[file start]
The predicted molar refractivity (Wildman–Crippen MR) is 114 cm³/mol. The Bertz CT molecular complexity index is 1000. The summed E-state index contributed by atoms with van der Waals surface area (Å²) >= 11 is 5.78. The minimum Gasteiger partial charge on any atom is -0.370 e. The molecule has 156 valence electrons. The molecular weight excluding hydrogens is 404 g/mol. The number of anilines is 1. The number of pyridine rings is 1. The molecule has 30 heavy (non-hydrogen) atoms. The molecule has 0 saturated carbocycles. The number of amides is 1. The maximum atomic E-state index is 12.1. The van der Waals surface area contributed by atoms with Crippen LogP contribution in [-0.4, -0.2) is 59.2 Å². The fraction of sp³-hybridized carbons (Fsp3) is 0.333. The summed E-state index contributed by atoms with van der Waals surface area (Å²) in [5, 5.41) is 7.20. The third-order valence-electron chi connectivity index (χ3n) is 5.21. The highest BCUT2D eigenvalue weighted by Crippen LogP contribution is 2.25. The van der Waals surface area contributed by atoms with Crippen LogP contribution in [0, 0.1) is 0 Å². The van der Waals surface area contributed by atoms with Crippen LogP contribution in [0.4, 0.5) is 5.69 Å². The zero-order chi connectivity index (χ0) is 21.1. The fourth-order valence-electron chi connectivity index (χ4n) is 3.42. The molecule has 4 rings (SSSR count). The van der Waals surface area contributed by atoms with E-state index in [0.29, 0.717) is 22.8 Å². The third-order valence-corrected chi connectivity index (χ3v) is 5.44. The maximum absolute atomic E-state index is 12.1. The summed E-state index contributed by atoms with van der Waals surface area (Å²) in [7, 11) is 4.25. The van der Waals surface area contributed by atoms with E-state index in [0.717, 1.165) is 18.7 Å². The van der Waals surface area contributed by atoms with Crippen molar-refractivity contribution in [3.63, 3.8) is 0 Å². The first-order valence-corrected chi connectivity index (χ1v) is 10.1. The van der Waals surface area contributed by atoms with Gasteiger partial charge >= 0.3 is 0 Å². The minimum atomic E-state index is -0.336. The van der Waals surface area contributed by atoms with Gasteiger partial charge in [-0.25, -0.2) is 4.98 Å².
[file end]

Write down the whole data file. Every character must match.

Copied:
The predicted molar refractivity (Wildman–Crippen MR) is 114 cm³/mol. The Bertz CT molecular complexity index is 1000. The summed E-state index contributed by atoms with van der Waals surface area (Å²) >= 11 is 5.78. The minimum Gasteiger partial charge on any atom is -0.370 e. The molecule has 156 valence electrons. The molecular weight excluding hydrogens is 404 g/mol. The number of anilines is 1. The number of pyridine rings is 1. The molecule has 30 heavy (non-hydrogen) atoms. The molecule has 0 saturated carbocycles. The number of amides is 1. The maximum atomic E-state index is 12.1. The van der Waals surface area contributed by atoms with Crippen LogP contribution in [-0.4, -0.2) is 59.2 Å². The fraction of sp³-hybridized carbons (Fsp3) is 0.333. The summed E-state index contributed by atoms with van der Waals surface area (Å²) in [5, 5.41) is 7.20. The third-order valence-electron chi connectivity index (χ3n) is 5.21. The highest BCUT2D eigenvalue weighted by Crippen LogP contribution is 2.25. The van der Waals surface area contributed by atoms with Crippen LogP contribution in [0, 0.1) is 0 Å². The van der Waals surface area contributed by atoms with Crippen LogP contribution in [0.4, 0.5) is 5.69 Å². The zero-order chi connectivity index (χ0) is 21.1. The fourth-order valence-electron chi connectivity index (χ4n) is 3.42. The molecule has 4 rings (SSSR count). The van der Waals surface area contributed by atoms with E-state index in [0.29, 0.717) is 22.8 Å². The third-order valence-corrected chi connectivity index (χ3v) is 5.44. The maximum absolute atomic E-state index is 12.1. The summed E-state index contributed by atoms with van der Waals surface area (Å²) in [7, 11) is 4.25. The van der Waals surface area contributed by atoms with E-state index in [0.717, 1.165) is 18.7 Å². The van der Waals surface area contributed by atoms with Crippen molar-refractivity contribution in [3.63, 3.8) is 0 Å². The first-order valence-corrected chi connectivity index (χ1v) is 10.1. The van der Waals surface area contributed by atoms with Gasteiger partial charge >= 0.3 is 0 Å². The minimum atomic E-state index is -0.336. The van der Waals surface area contributed by atoms with Gasteiger partial charge in [-0.25, -0.2) is 4.98 Å².